Many people, particularly women, talk themselves out of publishing or speaking. They fall into the confidence gap and believe they are unworthy, unimportant- they listen to the patriarchal voice that says “who do you think you are?” I am on a mission to support anyone who has the calling to share their story to do it and by doing so- change, even save someone else’s life.

Seven Inspiring Tips from Author/Coach Sara Connell

  1. You are someone’s Brene Brown. Often people tell me that they want to write a book but they stop because they’re not a celebrity, there are already so many books, other people have written on the same topic. After a book written by a “non-celebrity” saved my life, I know each person’s story has tremendous worth and also the power to help others. Someone may be crying on their bathroom floor right now because they need hope, a new insight, a way forward, and even though there are many books in the world- YOUR book is the one that will land for them. If you feel the calling to write- WRITE!
  2. Self-worth = Net-worth. When someone wants to make more money, I invite them to look at their level of self-worth. Many women especially struggle with “the confidence gap” (women underestimate their value, skill, and performance by 25-30 percent) Make a decision to substitute critical thoughts for positive, affirming messages.  Quick strategy to help with this: make a list of 10 amazing, courageous things you’ve done in your life – personal or professional. Fill yourself up with evidence of your resilience, strength, and dedication. If this feels hard, ask 5 people close to you to reflect the top strengths and qualities they see in you. Read this list every day for 1 month.  Track your financial numbers during this period of time. When my clients do this work, their income and confidence rise proportionally.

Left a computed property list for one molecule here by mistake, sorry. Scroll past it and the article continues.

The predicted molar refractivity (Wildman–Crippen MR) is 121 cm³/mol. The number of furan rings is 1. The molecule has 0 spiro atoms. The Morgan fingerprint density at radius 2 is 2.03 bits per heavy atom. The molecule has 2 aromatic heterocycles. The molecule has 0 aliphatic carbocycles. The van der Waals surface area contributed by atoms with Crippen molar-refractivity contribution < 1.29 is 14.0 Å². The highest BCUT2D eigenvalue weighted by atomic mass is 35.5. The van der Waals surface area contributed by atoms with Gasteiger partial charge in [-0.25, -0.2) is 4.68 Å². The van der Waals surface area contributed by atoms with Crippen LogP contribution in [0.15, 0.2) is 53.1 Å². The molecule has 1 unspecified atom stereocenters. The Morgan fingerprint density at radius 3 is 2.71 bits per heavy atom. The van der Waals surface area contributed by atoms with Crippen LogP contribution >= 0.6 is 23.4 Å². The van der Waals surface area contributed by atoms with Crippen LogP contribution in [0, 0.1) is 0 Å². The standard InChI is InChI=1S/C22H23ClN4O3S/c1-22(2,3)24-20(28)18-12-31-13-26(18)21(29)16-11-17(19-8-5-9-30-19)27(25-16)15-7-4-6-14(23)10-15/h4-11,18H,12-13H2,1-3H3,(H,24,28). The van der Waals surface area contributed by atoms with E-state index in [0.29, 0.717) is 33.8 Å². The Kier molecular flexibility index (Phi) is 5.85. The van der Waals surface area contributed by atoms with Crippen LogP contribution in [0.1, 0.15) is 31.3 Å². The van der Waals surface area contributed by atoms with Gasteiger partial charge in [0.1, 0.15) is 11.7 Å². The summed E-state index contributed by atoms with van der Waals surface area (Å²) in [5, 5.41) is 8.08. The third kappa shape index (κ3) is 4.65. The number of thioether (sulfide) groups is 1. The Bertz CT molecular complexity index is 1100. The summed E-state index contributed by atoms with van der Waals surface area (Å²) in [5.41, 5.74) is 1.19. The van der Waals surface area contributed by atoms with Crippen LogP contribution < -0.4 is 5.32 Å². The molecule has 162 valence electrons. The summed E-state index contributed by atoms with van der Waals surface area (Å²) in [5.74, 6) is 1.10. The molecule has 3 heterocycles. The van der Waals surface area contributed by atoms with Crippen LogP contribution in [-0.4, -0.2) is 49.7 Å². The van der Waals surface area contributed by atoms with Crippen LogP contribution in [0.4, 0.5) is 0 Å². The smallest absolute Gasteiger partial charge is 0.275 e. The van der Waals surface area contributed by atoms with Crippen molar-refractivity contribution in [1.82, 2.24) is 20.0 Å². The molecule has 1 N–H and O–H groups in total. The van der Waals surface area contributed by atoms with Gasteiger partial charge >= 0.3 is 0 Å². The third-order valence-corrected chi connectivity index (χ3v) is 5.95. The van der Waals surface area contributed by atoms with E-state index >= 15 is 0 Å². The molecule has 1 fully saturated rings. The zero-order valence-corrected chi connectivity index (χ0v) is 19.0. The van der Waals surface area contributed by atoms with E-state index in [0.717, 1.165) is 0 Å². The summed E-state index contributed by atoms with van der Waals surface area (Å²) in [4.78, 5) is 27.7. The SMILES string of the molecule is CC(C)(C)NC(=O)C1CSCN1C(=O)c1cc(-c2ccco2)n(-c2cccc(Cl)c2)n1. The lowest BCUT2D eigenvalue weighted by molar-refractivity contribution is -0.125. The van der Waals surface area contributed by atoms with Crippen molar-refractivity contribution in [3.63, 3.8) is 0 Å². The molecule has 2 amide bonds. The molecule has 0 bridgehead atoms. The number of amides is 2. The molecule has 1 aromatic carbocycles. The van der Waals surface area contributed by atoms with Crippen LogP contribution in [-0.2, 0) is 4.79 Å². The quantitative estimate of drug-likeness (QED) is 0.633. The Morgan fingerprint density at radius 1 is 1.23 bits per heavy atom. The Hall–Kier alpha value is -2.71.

3. Get in the Room: Research shows that our income and success will reflect that of the five people with whom we spend the most time. Find a mentor, mastermind group, networking circle- virtual or live- filled with people who have already accomplished the goals you want to achieve. You’ll learn the mindset, actions, and habits, and exponentially accelerate your success.